Thanks for watching.... Name Elevation Last eruption meters feet -------------------------------------------------------- Ardnamurchan - - c.55 million years ago Arthur's Seat 251 824 Carboniferous Borrowdale Volcanics (Cumbria) Silurian or earlier Cheviot Hills 815 2674 Ordovician Cuillin Hills (on Isle of Skye) Tertiary Dundee Law extinct volcano in Dundee 500 Ordovician Edinburgh Castle castle rock - - Lower Carboniferous Giant's Causeway - - Paleogene Glen Coe Caldera - - Silurian Snowdonia mountains in North Wales Ordovician Source: http://en.wikipedia.org/wiki/List_of_volcanoes_in_the_United_Kingdom Music : Blank Holes,Jingle Punks; YouTube Audio Library A volcano is a rupture on the crust of a planetary mass object, such as the Earth, which allows hot lava, volcanic ash, and gases to escape from a magma chamber below the surface. Earth's volcanoes occur because the planet's crust is broken into 17 major, rigid tectonic plates that float on a hotter, softer layer in the Earth's mantle. Therefore, on Earth, volcanoes are generally found where tectonic plates are diverging or converging. For example, a mid-oceanic ridge, such as the Mid-Atlantic Ridge, has volcanoes caused by divergent tectonic plates pulling apart; the Pacific Ring of Fire has volcanoes caused by convergent tectonic plates coming together. Volcanoes can also form where there is stretching and thinning of the crust's interior plates, e.g., in the East African Rift and the Wells Gray-Clearwater volcanic field and Rio Grande Rift in North America. This type of volcanism falls under the umbrella of "plate hypothesis" volcanism. Volcanism away from plate boundaries has also been explained as mantle plumes. These so-called "hotspots", for example Hawaii, are postulated to arise from upwelling diapirs with magma from the core–mantle boundary, 3,000 km deep in the Earth. Volcanoes are usually not created where two tectonic plates slide past one another. Erupting volcanoes can pose many hazards, not only in the immediate vicinity of the eruption. One such hazard is that volcanic ash can be a threat to aircraft, in particular those with jet engines where ash particles can be melted by the high operating temperature; the melted particles then adhere to the turbine blades and alter their shape, disrupting the operation of the turbine. Large eruptions can affect temperature as ash and droplets of sulfuric acid obscure the sun and cool the Earth's lower atmosphere (or troposphere); however, they also absorb heat radiated up from the Earth, thereby warming the upper atmosphere (or stratosphere). Historically, so-called volcanic winters have caused catastrophic famines. At the mid-oceanic ridges, two tectonic plates diverge from one another as new oceanic crust is formed by the cooling and solidifying of hot molten rock. Because the crust is very thin at these ridges due to the pull of the tectonic plates, the release of pressure leads to adiabatic expansion and the partial melting of the mantle, causing volcanism and creating new oceanic crust. Most divergent plate boundaries are at the bottom of the oceans; therefore, most volcanic activity is submarine, forming new seafloor. Black smokers (also known as deep sea vents) are an example of this kind of volcanic activity. Where the mid-oceanic ridge is above sea-level, volcanic islands are formed, for example, Iceland. Subduction zones are places where two plates, usually an oceanic plate and a continental plate, collide. In this case, the oceanic plate subducts, or submerges under the continental plate forming a deep ocean trench just offshore. In a process called flux melting, water released from the subducting plate lowers the melting temperature of the overlying mantle wedge, creating magma. This magma tends to be very viscous due to its high silica content, so often does not reach the surface and cools at depth. When it does reach the surface, a volcano is formed. Typical exampl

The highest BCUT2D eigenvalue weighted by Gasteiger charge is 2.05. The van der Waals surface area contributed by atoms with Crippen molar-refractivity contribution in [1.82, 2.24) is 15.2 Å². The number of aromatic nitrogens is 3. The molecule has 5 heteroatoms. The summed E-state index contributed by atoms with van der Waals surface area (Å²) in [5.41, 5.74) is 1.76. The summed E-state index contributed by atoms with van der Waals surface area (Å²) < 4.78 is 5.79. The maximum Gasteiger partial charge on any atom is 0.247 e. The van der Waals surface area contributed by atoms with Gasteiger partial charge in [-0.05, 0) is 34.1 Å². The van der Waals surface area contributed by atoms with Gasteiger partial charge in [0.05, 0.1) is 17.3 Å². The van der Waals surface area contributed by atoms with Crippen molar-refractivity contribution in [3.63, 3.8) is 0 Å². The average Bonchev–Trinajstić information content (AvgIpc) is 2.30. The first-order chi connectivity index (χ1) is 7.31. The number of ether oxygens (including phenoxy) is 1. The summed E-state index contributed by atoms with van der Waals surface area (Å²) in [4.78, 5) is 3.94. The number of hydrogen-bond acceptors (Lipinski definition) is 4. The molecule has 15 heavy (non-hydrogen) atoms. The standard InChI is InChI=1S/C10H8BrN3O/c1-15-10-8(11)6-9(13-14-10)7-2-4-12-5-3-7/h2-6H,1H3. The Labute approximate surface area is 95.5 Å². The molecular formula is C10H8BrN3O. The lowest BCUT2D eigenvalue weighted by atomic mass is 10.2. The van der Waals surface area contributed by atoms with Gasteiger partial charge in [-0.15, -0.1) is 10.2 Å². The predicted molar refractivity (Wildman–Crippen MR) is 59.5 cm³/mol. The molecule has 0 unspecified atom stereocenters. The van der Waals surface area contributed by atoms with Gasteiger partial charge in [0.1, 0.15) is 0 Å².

28. Earth's Extremes - Volcanoes in Washington, United States